While we look to the future, we also want to look to the past and acknowledge those individuals who have made significant contributions over many years of dedicated service to the guild.

Keith Hunter was the first to receive life membership to DEGNZ a few years ago, recognising the work he did over many years in getting the guild set up and functioning effectively. Keith is a writer, director and producer who worked across drama, documentaries, arts programmes and current affairs. You can read an extensive bio on him here.

John Reid was the second to receive life membership more recently in recognition of his work for the guild.  John’s bio here outlines his vast experience in commercials, TV and feature film.

At the Annual General Meeting in October of this year, DEGNZ conferred its third life membership. It was given to George Andrews. Like Keith and John, George has had a distinguished career in the screen industry, particularly as a writer, director and producer of documentaries, as a review of his bio here will reveal. And also like the others, George has put in countless hours on behalf of the guild’s members in our efforts on advocacy, lobbying and other work.

There are many others who have served on the board of DEGNZ over the years. Over time, we will do our bit to shed light on them to acknowledge their efforts in keeping the guild solvent, relevant and serving the creative, cultural and financial well being of all directors and editors in the New Zealand screen industry.

For now, I’d just like to say thanks to all the unsung heroes and heroines who have served the guild. They know who they are. And hopefully, you will get to know some of them too if you don’t already.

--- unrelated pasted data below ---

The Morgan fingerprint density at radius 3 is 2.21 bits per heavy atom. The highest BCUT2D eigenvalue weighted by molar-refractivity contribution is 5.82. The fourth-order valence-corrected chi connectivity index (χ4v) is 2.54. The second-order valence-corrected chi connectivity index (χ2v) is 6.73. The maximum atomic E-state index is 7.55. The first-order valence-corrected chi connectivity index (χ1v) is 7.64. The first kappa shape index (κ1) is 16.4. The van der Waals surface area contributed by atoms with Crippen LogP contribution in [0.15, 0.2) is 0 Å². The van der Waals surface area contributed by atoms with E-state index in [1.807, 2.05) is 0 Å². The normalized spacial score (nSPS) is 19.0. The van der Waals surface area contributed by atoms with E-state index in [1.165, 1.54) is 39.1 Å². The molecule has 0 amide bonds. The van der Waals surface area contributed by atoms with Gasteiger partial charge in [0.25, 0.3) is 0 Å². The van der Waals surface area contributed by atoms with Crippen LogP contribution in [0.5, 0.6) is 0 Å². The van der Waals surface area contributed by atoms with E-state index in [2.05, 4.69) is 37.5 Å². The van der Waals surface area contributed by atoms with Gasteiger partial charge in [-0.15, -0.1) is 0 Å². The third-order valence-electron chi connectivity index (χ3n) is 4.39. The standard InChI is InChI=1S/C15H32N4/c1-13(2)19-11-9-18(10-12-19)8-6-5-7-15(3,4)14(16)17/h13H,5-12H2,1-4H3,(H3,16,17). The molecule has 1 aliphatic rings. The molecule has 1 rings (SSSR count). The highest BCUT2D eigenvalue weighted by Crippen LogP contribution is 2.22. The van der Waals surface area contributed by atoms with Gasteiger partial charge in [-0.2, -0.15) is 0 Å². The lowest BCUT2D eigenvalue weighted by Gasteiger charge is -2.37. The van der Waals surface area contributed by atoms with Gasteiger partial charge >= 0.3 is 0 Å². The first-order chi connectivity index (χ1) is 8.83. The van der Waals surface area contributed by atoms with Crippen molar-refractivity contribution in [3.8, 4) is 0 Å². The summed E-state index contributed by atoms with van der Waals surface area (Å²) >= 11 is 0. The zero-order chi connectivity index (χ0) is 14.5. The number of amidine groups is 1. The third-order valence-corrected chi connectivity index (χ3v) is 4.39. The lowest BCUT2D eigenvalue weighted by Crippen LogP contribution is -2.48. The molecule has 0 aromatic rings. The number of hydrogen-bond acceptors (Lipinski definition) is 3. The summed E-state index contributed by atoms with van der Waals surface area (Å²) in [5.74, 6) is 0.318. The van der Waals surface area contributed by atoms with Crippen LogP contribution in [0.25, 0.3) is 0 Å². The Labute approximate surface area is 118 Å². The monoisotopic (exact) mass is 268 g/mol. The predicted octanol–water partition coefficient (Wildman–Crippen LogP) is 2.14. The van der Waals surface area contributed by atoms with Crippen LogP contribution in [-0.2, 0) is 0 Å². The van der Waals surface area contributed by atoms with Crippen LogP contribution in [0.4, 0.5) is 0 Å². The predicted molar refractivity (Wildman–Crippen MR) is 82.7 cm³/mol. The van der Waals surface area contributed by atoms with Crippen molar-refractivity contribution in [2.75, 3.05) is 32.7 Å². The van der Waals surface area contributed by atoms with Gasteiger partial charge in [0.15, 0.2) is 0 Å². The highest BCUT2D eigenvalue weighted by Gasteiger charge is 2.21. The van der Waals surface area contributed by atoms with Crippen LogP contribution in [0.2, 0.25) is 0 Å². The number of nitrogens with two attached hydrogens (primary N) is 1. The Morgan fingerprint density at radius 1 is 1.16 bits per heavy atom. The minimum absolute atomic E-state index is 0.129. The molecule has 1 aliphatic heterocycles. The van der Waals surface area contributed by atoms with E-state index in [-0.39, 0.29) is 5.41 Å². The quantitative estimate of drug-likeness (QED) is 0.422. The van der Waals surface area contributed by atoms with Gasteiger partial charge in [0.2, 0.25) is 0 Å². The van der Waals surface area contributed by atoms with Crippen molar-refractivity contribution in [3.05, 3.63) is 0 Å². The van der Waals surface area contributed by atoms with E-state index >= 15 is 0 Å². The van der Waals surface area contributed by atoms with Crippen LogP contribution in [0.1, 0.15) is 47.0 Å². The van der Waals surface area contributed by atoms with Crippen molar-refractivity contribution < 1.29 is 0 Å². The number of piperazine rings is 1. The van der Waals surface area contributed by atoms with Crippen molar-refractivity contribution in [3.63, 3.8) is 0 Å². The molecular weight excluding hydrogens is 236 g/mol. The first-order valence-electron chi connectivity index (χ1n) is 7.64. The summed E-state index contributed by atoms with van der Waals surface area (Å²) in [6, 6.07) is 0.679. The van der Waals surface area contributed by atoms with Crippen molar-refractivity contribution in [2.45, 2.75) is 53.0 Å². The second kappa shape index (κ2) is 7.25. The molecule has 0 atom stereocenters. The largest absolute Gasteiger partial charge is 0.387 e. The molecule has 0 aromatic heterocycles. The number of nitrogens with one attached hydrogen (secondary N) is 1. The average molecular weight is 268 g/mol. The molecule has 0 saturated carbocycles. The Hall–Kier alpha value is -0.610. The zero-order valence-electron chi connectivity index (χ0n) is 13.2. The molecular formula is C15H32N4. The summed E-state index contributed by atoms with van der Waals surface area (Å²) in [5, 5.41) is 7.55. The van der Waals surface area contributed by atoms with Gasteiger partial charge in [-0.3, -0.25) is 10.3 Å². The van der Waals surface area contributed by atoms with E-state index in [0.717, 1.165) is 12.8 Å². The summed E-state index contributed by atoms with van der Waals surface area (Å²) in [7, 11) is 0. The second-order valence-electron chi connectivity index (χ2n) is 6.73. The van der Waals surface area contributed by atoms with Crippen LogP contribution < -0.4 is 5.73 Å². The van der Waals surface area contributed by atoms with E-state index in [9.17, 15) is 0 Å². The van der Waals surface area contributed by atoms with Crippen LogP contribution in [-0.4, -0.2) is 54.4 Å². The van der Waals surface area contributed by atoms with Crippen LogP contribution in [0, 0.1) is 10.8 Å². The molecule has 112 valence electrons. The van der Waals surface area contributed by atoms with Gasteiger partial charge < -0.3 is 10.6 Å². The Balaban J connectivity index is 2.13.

Tui Ruwhiu
Executive Director

Tell Us Your Story

I’ve been in a seminar this week with film and television producers from New Zealand, Australia and Denmark, lawyers and finance people from New Zealand, Australia and Sweden, and a major sales agent from the UK. At this point in time, the future is not looking rosy for filmmakers.

It’s tough out there in television drama, too, as many of them attest.

Financing is difficult, budgets are ever tighter, it’s hard to bank fees and make margins, and with business models in upheaval as people struggle to survive in the upended paradigm of exhibition, distribution and production, keeping a smile on the dial is difficult. But people are. Even in the midst of the maelstrom, there are ways through for the astute and the lucky.

Bringing it all back to earth, what does it mean for the working director and editor?

Well there are opportunities and obstacles.

We are fortunate that the incentives are working overtime. Variety confirmed this week the rumour that Ash vs. Evil Dead has been renewed for another season. Power Rangers and Shannara are likely to be back. And there are other international drama productions confirmed and in the offing. These will bring jobs and not just for techos.

NZ On Air still has funds, although they are being fragmented by what’s happening with digital.

We are happy to announce the next DEGNZ TV Drama Director Attachment that comes wit NZ On Air support will be on Filthy Productions’ Dirty Laundry. A call is now underway.

On the other side of the coin, NZFC is under pressure to cut costs while maintaining production output. But with the tightening of the market internationally and the proliferation of product, Kiwi producers are likely going to find it more of a challenge to finance films.

Amidst all of this, the guild remains concerned about the well being of directors and editors.